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The Eyes Have It for Your Tech Staff

Asking a technical staff member to do their job on a monitor that’s too small or the wrong shape is like asking a downhill racer to just use a snowboard – they’ll get to the bottom of the hill, but it won’t be quick or pretty.

In the first twenty years of this new millennium, larger monitors were prohibitively expensive, so many users opted for two smaller monitors placed in a V-shape. Consequently, users were constantly mousing to shift items from one screen to the other and using a lot of head movement to see everything. In addition, these monitors are meant to be viewed straight on, so turning them at that V-angle changed the distance of your eyes to the outer halves of both devices.


Aspect Ratio and Form Factor Matters

Today, larger monitors are inexpensive and come in basically three options, but many diagonal sizes within those options. The first option is the 16:9 aspect ratio, which usually translates to a monitor that’s 32 inches diagonal, 23 inches high and 28 inches wide. If you are working with drawings or other graphics, this ratio and monitor size might work best, as you have more of a square-shaped monitor that lends itself to viewing documents with a landscape orientation. If you primarily work on 8x11-shaped documents with a portrait orientation, you will find that you are too often lifting your chin and pinching the back of your neck to see the top portion of the monitor.

The second has a 21:9 aspect ratio, so monitors are 24 inches wide, but only nine inches high. If you are working with only text or number-heavy documents, like Word, email, PDFs, and even spreadsheets, this is truly the best replacement for the legacy two-monitor scenario. I replaced all of my 16:9 consulting staff monitors with this type for about $250 or less per monitor. Staff who are coming from two-monitor jobs, swear they can’t function without two devices but adjust within a day and end up loving this more.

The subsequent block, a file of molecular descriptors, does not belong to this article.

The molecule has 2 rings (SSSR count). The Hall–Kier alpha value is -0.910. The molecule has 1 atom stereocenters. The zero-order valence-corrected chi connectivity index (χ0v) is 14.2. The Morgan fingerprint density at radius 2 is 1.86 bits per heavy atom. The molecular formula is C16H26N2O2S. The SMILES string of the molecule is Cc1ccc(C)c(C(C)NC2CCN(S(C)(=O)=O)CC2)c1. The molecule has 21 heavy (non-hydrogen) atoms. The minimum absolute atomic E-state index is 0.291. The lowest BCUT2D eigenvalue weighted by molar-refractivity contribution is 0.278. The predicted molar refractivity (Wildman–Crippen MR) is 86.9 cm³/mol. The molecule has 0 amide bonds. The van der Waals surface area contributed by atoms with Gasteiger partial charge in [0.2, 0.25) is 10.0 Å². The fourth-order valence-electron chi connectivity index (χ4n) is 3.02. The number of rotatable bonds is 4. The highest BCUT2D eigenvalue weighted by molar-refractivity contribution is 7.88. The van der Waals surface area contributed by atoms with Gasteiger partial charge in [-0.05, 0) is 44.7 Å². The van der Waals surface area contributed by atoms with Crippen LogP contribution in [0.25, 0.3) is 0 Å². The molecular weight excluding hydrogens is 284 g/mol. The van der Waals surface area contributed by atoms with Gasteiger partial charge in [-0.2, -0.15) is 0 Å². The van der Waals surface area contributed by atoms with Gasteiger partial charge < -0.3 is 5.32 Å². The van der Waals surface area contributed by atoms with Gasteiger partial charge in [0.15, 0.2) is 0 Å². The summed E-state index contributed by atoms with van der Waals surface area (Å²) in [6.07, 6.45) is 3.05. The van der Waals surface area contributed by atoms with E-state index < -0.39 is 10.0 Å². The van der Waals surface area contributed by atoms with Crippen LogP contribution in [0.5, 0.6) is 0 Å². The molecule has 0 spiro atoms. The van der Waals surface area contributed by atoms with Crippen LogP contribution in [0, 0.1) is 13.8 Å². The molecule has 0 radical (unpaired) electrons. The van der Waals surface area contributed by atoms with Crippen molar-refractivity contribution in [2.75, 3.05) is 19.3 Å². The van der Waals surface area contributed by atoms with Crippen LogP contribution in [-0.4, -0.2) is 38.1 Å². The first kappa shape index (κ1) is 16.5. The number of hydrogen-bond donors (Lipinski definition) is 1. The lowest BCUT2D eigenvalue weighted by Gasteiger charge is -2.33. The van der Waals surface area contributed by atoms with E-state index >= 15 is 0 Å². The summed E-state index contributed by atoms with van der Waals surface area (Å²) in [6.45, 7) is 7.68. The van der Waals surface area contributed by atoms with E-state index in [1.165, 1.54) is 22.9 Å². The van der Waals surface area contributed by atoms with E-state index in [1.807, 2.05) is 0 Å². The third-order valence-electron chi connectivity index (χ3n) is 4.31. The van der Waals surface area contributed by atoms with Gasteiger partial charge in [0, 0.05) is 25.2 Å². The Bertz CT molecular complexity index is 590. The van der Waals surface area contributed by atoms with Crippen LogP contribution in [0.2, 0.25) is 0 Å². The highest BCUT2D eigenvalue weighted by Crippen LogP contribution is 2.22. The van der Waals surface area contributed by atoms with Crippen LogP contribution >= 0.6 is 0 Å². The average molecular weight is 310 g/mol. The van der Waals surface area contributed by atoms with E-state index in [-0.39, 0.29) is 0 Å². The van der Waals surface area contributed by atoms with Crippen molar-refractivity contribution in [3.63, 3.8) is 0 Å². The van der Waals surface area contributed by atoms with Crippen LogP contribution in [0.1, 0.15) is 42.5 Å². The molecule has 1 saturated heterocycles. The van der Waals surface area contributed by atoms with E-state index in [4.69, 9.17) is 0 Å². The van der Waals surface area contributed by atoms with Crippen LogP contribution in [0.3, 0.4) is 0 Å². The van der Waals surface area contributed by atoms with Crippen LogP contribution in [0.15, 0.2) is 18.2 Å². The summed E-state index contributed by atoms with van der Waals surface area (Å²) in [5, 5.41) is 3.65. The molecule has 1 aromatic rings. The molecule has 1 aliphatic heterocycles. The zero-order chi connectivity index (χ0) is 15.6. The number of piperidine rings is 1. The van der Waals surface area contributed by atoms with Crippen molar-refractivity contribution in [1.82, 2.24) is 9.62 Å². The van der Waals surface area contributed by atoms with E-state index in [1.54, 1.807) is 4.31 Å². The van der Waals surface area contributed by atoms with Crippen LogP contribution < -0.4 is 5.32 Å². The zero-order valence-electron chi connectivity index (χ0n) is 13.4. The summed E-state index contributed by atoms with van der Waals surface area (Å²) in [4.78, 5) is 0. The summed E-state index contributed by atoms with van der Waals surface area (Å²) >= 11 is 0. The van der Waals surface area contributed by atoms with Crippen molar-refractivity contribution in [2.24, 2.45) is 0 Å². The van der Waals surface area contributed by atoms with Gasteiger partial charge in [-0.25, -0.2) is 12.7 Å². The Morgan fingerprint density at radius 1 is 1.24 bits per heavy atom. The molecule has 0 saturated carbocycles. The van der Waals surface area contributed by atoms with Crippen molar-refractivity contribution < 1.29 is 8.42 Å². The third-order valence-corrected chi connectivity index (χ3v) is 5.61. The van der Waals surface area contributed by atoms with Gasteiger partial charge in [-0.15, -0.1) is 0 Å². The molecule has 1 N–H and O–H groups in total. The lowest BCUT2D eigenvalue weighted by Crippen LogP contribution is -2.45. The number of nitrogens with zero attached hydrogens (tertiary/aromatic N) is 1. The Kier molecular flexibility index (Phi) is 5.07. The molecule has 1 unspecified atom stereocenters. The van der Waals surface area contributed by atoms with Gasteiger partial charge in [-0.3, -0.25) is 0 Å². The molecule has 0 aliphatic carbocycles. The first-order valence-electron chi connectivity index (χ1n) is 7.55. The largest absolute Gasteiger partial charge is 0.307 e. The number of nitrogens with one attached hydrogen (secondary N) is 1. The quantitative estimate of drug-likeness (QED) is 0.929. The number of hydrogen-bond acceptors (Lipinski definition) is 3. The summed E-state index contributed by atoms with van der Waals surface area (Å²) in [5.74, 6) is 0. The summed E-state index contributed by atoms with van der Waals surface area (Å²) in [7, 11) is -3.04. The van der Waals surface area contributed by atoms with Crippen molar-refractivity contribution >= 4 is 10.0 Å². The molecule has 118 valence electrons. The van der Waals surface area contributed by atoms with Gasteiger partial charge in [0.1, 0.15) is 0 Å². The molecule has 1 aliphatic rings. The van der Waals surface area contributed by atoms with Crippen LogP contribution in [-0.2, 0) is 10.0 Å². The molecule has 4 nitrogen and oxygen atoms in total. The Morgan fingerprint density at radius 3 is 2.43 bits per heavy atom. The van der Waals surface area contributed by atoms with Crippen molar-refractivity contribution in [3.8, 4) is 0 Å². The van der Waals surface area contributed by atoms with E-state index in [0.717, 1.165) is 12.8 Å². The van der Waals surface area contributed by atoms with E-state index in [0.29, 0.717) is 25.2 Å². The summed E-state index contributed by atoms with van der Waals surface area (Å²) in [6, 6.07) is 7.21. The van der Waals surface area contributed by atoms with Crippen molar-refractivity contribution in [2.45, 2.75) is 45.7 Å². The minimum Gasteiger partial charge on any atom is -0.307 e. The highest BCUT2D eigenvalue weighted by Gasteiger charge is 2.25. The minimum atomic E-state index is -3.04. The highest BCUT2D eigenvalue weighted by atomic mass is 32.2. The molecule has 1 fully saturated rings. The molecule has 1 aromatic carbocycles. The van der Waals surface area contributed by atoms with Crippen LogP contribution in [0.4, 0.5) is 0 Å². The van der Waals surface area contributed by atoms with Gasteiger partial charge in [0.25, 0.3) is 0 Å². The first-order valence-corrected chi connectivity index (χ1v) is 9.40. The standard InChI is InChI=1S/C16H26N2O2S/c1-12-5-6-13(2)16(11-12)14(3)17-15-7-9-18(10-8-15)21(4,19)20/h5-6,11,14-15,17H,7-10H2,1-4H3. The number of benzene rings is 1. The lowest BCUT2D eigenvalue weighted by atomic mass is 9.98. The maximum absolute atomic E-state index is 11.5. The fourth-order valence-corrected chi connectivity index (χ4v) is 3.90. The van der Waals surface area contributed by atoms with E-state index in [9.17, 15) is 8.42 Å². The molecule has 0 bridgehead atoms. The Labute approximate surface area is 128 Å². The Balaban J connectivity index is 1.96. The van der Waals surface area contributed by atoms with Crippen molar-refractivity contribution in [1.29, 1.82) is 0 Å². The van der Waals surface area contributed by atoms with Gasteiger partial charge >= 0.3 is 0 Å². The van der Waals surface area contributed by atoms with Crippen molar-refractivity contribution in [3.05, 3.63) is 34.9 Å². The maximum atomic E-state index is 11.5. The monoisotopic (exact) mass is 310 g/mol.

The third option is a curved device in either of the above two scenarios. Bottom line – if you can afford the extra cost of a curved monitor for staff, buy them, but get the aspect ratio right for their type of work. The curve is much easier on the eyes and neck.

Regardless of which one you invest in, here are a few more tips for best-case use.


Use Monitor Stands

Use one or two (stacked) monitor stands, to get the height of the center of the upper half of the monitor in alignment with that staff’s eye level, when looking straight ahead. For the best ergonomic fit, it is better to drop your chin a little as needed, then lift it. We like the very high-tech looking Hemudu stands as they come in a two-pack, with stainless steel telescoping feet, and either clear or black tempered glass for about $32.


Turn Them Off

Ask staff to turn off their monitors every night before heading home. This helps preserve the asset for longer use, not to mention being a lot more “green.” You can easily set your operating system options to automatically turn off the screen when they lock their station at the end of their shift.


Laptop Users Need External Monitors, Too

Staff who are given laptops for travel still need a right-sized monitor for when they are in the office and even when working from home.


Buy USB-based Webcams

If you need staff to have webcams – which they probably do as we live in the video meeting age – I strongly recommend buying a USB-based add-on camera rather than monitors with built-in cameras.

Should the webcam stop functioning, the monitor will probably still in top performance, but the center top edge now has a non-working device, making it difficult to add the peripheral. I like the inexpensive Logitech C270. Yes, there are newer versions, but we only use them for the video, which is crisp and clear. However, I’ve found that the C270 has a poor microphone, so our staff continue using their separate headsets while on a video call.


Get the Settings Dialed In

Finally, encourage staff to take time to play with the video settings on their monitors to get exactly the right fit for them, given their lighting conditions, eyesight, and general comfort. For example, the eye-saving mode on Samsung monitors we use happens to be the opposite of eye-saving in our office, which has a lot of natural light (as opposed to traditional offices that usually have more artificial light).

If you invest in the right monitors and peripherals, your existing staff will see that you care for their eye health and well-being. Take a moment to show potential job candidates these same aspects, and they will see your work environment in a different light – pun intended.


Bobra is writing on behalf of the SCTC, a premier professional organization for independent consultants. Our consultant members are leaders in the industry, able to provide best of breed professional services in a wide array of technologies. Every consultant member commits annually to a strict Code of Ethics, ensuring they work for the client benefit only and do not receive financial compensation from vendors and service providers.